A New Year: Some Changes

The First Sunday of Advent, this year December 1st, is New Year's Day for the Church. It is the beginning of our liturgical year, and very appropriately in our Diocese we commence by giving priority focus to the celebration of the Eucharist, the Holy Sacrifice of the Mass.

We have a new General Instruction for the Roman Missal, and it is now law for the Church. It contains the norms and rubrics for the celebration of Mass, and it provides us a wonderful opportunity to achieve consistency of celebration and expectation through all our parishes and religious institutions.

The General Instruction is new, but it is not news. We have been preparing in our Diocese for well over a year for its implementation. Information sessions have been provided for all of our priests, deacons, religious, principals, directors of religious education, teachers, catechists, liturgical ministers. Parishes have had the opportunity and the materials to make our people fully aware of what is expected.

I am deeply grateful, and edified, by the terrific attendance that has been typical of these sessions. Educational programs will continue to go forward in our parishes. These programs should promote not only a stronger awareness of the rubrics but also an ever deeper appreciation of the Eucharist, "the source and summit of the Christian life."

The changes involved are not radical or alarming. They really are clarifications of what is expected so that we might have more reverence and uniformity in our Eucharistic celebrations.

The General Instruction addresses a variety of concerns: rubrics for celebration, posture (kneeling, standing, sitting), architecture, appointments of the altar and sanctuary, position of the tabernacle, music, sacred vessels, vestments, etc. In October we mailed out a chart describing all that is involved to all the parishes and religious institutions in our diocese. In addition we provided in that mailing a copy of the new Norms for Holy Communion Under Both Kinds.

It is expected that all our parishes and religious institutions will follow these prescriptions.

At this point I would like to highlight a few directives which all should know, and which are effective December 1, 2002.

The faithful should stand from the words of the priest, "Pray, brothers and sisters," before the Prayer over the Gifts. This change of posture is made in order to assure that the faithful are standing for the start of the Prayer over the Gifts, similar to the posture for the other presidential prayers (the Collect, and the Prayer after Communion).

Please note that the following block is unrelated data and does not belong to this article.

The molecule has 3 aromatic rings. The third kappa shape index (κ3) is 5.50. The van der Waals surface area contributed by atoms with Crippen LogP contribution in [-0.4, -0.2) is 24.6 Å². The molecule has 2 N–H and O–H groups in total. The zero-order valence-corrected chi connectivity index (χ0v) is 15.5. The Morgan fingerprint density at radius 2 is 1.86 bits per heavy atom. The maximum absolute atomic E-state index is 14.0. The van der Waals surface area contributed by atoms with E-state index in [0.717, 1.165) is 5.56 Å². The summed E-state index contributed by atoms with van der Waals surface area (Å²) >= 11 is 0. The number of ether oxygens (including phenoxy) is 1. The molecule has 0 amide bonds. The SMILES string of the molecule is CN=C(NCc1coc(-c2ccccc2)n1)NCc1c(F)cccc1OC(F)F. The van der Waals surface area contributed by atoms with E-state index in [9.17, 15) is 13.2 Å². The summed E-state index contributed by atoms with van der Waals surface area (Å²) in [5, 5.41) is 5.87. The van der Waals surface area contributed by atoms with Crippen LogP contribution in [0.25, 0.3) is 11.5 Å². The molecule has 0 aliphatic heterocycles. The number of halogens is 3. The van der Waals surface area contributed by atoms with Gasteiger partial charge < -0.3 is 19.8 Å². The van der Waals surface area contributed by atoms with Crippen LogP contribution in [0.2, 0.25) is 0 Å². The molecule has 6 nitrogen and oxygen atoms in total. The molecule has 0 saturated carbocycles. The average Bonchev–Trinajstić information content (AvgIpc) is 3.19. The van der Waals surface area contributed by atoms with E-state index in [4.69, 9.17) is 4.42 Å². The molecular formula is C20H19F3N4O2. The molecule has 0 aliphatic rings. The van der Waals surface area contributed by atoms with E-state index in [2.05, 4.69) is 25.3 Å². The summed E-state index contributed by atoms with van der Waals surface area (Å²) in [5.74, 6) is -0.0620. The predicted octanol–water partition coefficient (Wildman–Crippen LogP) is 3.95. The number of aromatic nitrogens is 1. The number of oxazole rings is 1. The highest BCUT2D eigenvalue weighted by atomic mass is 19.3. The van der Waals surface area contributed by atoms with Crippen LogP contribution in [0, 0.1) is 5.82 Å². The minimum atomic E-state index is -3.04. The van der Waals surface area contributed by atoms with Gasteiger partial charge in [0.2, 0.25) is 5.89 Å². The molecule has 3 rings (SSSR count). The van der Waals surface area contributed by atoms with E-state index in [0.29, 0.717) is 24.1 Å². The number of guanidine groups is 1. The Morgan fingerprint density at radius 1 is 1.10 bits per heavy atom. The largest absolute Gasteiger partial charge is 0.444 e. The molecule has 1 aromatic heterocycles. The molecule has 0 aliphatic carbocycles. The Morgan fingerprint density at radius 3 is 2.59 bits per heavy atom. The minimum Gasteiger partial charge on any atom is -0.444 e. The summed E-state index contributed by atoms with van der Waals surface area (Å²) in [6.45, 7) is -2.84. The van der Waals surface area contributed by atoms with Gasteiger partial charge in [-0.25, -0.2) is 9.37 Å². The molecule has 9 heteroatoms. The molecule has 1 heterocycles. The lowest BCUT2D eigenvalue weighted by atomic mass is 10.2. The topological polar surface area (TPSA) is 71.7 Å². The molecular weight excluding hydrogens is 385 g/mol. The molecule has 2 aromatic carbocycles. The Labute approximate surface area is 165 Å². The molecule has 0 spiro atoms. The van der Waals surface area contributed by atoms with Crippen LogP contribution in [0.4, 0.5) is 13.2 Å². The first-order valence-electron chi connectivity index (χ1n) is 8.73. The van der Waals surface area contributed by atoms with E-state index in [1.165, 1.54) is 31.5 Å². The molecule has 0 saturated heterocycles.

The faithful should kneel after the singing or recitation of the Sanctus (Holy, Holy, Holy) through the Great Amen of the Eucharistic Prayer. The faithful are asked to remain kneeling through the singing of the Great Amen, in order to prevent the singing of this important acclamation from being interrupted by the change of posture anticipated by the faithful.

The faithful stand for the Our Father through the Lamb of God, then kneel until Communion.

The norm for reception of Holy Communion in the dioceses of the United States is standing. No communicant, however, should be denied Holy Communion because of kneeling. Communicants should bow before receiving Holy Communion, both before the Host and, if receiving from the chalice, before the Precious Blood.

Following reception of Holy Communion, the faithful may kneel or sit in their pews.

We can readily see that these changes are not earthshaking. They do make clear, however, what is expected for the rubrics of standing, kneeling, and sitting during the Mass.

Continued work and preparation are necessary to make our celebrations of the Eucharist increasingly more beautiful and meaningful. We must persist in assuring that reverence is achieved in every way possible. I would suggest that efforts along these lines would be excellent New Year's resolutions.

It is of paramount importance that our celebrations of the Mass allow all of us to experience the fullness of spiritual wealth that is the Mass. It is central to our faith. With the beginning of Advent may we come to deeper and richer lives of faith through our love for Word and Sacrament.

Happy New Year!

Most Rev. Henry J. Mansell
Bishop of Buffalo
November 24, 2002